(First published in The Dominion Post, September 6.)
A FEW DAYS ago I visited the John Steinbeck museum in the town of Salinas, California. The Grapes of Wrath was the first “serious” novel I read. I would have been 12 or 13 at the time, and Steinbeck’s heartbreaking tale of the hardship and injustice endured by refugees from the Oklahoma Dustbowl during the Great Depression had a powerful impact on me.The National Steinbeck Center, to give it its proper name, is a fittingly low-key tribute to a writer who would have recoiled in disgust from today’s celebrity culture. A shy man, Steinbeck was horrified at being recognised in the streets of San Francisco after the success of his 1935 novel Tortilla Flat. It probably wouldn’t haven’t have bothered him in the slightest that he has escaped the cult-like attention lavished on his contemporaries F Scott Fitzgerald and Ernest Hemingway.
A sense of place is central to much of Steinbeck’s writing. What was previously Ocean View Avenue in the charming old fishing port of Monterey is still recogniseable as the setting for Cannery Row, while the Mexican labourers toiling in the fields of the Salinas Valley in the late summer heat probably look much as they did when Steinbeck wrote Of Mice and Men.Walking around Salinas, you get the sense that not much has changed since Steinbeck grew up there. It’s still unmistakeably an agricultural town – a Californian Masterton, if you like – but the main street has a decidedly moribund look. You get the feeling that, like many once-busy rural towns in America, its fate was sealed when it was bypassed by the freeways that began springing up in the 1950s.
One of the places Steinbeck would still recognise is Sang’s Cafe, just a couple of doors from the National Steinbeck Center. It looks pretty much as it would have when Steinbeck ate there.Even the menu has a nostalgic look. Anyone for chicken sausage scramble ($7.95)?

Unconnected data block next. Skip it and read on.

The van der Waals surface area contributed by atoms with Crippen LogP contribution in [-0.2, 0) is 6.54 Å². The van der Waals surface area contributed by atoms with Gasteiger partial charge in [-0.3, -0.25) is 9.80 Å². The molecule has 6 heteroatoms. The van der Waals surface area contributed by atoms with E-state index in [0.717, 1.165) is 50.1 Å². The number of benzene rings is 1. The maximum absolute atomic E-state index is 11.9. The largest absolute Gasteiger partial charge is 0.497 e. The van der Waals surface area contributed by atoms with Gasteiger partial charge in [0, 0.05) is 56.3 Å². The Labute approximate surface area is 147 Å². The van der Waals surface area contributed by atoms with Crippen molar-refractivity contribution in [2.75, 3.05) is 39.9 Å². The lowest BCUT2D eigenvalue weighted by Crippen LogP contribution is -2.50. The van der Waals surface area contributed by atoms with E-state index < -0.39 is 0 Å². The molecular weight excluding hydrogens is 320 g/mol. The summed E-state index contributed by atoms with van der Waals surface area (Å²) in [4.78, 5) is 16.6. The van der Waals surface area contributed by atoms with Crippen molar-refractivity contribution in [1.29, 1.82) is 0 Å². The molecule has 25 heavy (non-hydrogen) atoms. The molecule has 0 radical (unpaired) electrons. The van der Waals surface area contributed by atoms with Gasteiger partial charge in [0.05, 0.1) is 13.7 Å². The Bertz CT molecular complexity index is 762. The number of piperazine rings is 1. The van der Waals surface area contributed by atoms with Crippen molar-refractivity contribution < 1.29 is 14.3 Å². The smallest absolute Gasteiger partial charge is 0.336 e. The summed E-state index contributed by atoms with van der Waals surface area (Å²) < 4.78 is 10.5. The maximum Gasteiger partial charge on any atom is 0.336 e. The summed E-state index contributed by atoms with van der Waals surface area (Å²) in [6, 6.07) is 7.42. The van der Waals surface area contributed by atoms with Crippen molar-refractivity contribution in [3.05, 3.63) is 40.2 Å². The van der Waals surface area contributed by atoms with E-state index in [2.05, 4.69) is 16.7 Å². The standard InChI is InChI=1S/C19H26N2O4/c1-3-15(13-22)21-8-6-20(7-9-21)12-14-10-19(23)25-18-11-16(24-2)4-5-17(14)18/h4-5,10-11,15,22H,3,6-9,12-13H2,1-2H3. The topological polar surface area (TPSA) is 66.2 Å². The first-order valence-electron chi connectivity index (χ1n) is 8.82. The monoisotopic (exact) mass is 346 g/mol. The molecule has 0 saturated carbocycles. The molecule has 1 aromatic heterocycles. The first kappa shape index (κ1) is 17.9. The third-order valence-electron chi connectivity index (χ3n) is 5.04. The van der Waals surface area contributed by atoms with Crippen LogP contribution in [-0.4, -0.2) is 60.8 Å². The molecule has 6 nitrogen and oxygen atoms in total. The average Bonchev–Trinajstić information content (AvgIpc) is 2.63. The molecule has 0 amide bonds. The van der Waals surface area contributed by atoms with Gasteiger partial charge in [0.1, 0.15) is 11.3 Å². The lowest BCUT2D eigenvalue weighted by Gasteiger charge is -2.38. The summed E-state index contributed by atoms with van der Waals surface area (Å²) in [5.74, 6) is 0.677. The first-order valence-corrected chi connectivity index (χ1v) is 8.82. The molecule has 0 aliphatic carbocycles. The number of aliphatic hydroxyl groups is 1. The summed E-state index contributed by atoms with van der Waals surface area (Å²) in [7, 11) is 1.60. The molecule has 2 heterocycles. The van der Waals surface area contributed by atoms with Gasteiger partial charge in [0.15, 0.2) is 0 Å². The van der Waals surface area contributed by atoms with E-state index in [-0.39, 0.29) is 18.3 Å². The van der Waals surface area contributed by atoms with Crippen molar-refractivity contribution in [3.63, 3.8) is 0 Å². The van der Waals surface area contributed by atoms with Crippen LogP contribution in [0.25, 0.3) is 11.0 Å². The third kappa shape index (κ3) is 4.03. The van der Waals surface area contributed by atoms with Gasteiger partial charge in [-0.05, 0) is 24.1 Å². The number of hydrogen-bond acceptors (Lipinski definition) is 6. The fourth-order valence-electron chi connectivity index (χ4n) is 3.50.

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IF AMERICA has a single defining characteristic, it’s noise. Americans find an infinite variety of ways to create noise and seem to have developed a remarkable tolerance toward it.Much of the aural pollution is of automotive origins, due to their inexplicable attachment to rowdy V8s and Harley-Davidsons.
In New Zealand I wake to the sound of birds. But in the Californian town where my wife and I have been staying with our son and daughter-in-law, dawn is announced by the rumble of V8s as the neighbours fire up their pickup trucks and head off to work.The Ford F150 pickup, in particular, is ubiquitous. It has been produced continuously since 1948, was the best-selling vehicle in the US for several decades and is rivalled only by the Toyota Corolla for total sales worldwide.
America has long since grown out of its love affair with the grotesquely large and ostentatious cars that Detroit used to build. Generally speaking, the cars you see on US roads now are not so different in size and appearance from those in New Zealand.But the fondness for pickup trucks persists, especially away from the big cities. Every major car company produces its own equivalent of the F150 – even Japanese manufacturers such as Toyota and Nissan, which have cashed in by making their own V8-powered F150 lookalikes, just for the US market.
Then there’s that other uniquely American creation, the Harley: the only motorbike in the world that assaults the aural senses even when it’s merely idling. (Incidentally, someone has analysed the lazy throb of an idling Harley and decided it most sounds like the words “potato potato potato.”)I suspect that exhibitionism is the key to the Harley’s popularity. It’s a “look at me” bike – or perhaps I should say a “listen to me” bike, since it insists on being noticed simply by virtue of the appalling din it creates.
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OBSERVE any group of Americans over the age of, say, 50 and you can’t help but notice that a significant number appear to have difficulty walking. The degree of lameness and infirmity among older Americans is striking.Doubtless this is partly due to the fact that many carry excess weight. Their hips, knees and ankles have failed under the strain.
But there’s another factor. You don’t have to be Marcus Welby MD to deduce that their limbs have seized up through lack of use.America is such a car-focused society that it has almost forgotten how to walk. You can do virtually anything from the seat of your car, from banking to picking up your prescriptions from the pharmacy.
Try pushing a stroller to the local supermarket and you quickly realise that pedestrians are an afterthought. This is not something New Zealand wants to emulate.